Meryl Streep, the American movie star who plays/ impersonates/ inhabits/ incarnates Thatcher in “The Iron Lady,” is not only one of the greatest movie actresses of the 20th and 21st centuries, an artist of confounding competence, flawless mimicry and consistent brilliance, but a smart student of life and humanity who who can vanish into her parts totally. And here, she’s giving what is certainly one of her most impressive performances.

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Wilmington on Movies: American Reunion

Just the reintroduction of Jim‘s pop and The Stiffmeister alone is enough to raise a litle indecent notalgia in this movie. Or bonhomie, maybe. Not enough to make it a good movie, but at least enough to avoid it being an irredeemably bad one.

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Wilmington on DVDs. A Trip to the Moon; Melies, First Wizard of Cinema (1896-1913)

Méliès’ great little show was first released in the black-and-white prints most of us know, but also in an original hand-tinted color version that was missing for nearly a century. But that second version, discovered in a Spanish film library in 1995, has now been definitively restored in colors as radiant and luscious as ice cream melting in a silver tureen.

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Wilmington on DVDs. We Bought a Zoo, No Man of Her Own

If only “We Bought a Zoo” could do for zoos what “Sideways” did for wine, we’d all be in clover and up to our knees in humane enclosures. Although I’m a big fan of zoos myself (especially San Diego’s and the giraffe and bear enclosures at the Lincoln Park Zoo) and though this is a likable movie, full of likable people, and likable animals and though star Matt Damon is a very paragon of likeability, the movie just vanishes out of your mind (or mine at least) after you leave.

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Wilmington on DVDs. Pick of the Week: New. War Horse.

The script of “War Horse,” a heart-crusher, is rife with coincidence, pulsing with melodrama. Violence and tragedy are often close to overwhelming it. But it’s also a good story, an often gripping one.

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“I was a brat back when I made Pootie Tang. I was dealing with people every day whose pressures I didn’t understand, and I wasn’t very nice about how I said no to them. I put myself in a position I didn’t have to be in. A lot of what makes this kind of stuff work is empathy. If you’re taking money from somebody, they have a right to look after it. It’s all just trying to be clear about the arrangement. That’s why when I set up ‘Louie,’ I just said, ‘This is what I’m comfortable doing, and if you don’t want to do it, I don’t blame you. But in exchange, I’ll take very little money.’ I was only getting $200,000 per show from them, which is insane, and it goes up just by tiny increments every year. The other part of the arrangement with FX is that if this stops working for them, they should just tell me and we’ll stop doing it. Contractually, FX has a right to demand that the scripts be filtered through them before I shoot them, just like any other show. But from the beginning, they haven’t read anything, and they like the show. If I start turning in shit, then they’re going to start asking to see scripts, and that’s perfectly fair.”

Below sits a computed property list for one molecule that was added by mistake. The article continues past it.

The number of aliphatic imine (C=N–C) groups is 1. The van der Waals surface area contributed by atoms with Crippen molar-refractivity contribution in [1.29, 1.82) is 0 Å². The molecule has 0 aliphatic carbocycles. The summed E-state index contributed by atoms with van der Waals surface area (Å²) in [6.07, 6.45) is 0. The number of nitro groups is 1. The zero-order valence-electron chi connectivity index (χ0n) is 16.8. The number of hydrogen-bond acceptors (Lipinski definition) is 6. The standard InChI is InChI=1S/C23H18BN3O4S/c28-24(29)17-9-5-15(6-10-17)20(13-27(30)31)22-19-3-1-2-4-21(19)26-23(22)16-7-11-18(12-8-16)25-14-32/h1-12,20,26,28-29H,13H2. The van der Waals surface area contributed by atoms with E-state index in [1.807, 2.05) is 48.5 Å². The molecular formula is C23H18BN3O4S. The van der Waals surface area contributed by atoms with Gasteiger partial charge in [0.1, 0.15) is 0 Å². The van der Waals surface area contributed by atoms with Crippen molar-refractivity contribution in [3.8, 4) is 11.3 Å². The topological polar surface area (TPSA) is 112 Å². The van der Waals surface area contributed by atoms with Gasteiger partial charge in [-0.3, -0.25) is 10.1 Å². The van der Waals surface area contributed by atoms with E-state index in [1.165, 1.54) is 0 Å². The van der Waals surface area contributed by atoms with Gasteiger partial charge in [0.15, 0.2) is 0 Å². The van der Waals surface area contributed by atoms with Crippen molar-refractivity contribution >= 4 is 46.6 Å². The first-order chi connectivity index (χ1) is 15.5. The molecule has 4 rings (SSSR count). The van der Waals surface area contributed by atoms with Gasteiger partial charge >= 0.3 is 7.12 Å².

~ Louis C. K.

BOMB: Do you give a lot of direction?

ASSAYAS: I give zero indications. Nothing. To me, it’s all physical. It is all about getting the right actors. They understand the part. They’re not idiots. They’re going to sit down, and they’re going to work. They don’t need my explanations. The problem is that actors listen to directors. They respect them. So, when you say something, it becomes gospel. In a certain way, this limits their imagination. I’d rather say nothing. Then, when we shoot, I fix whatever I don’t like. I channel it as softly as I can in a direction where, maybe, there’s something to gain. But, usually, if you are working with the right people, their instinct will be correct. They will bring something of their own to the character, and to the situation. Ultimately, there will be some kind of human truth to what they are doing.
~ Olivier Assayas on directing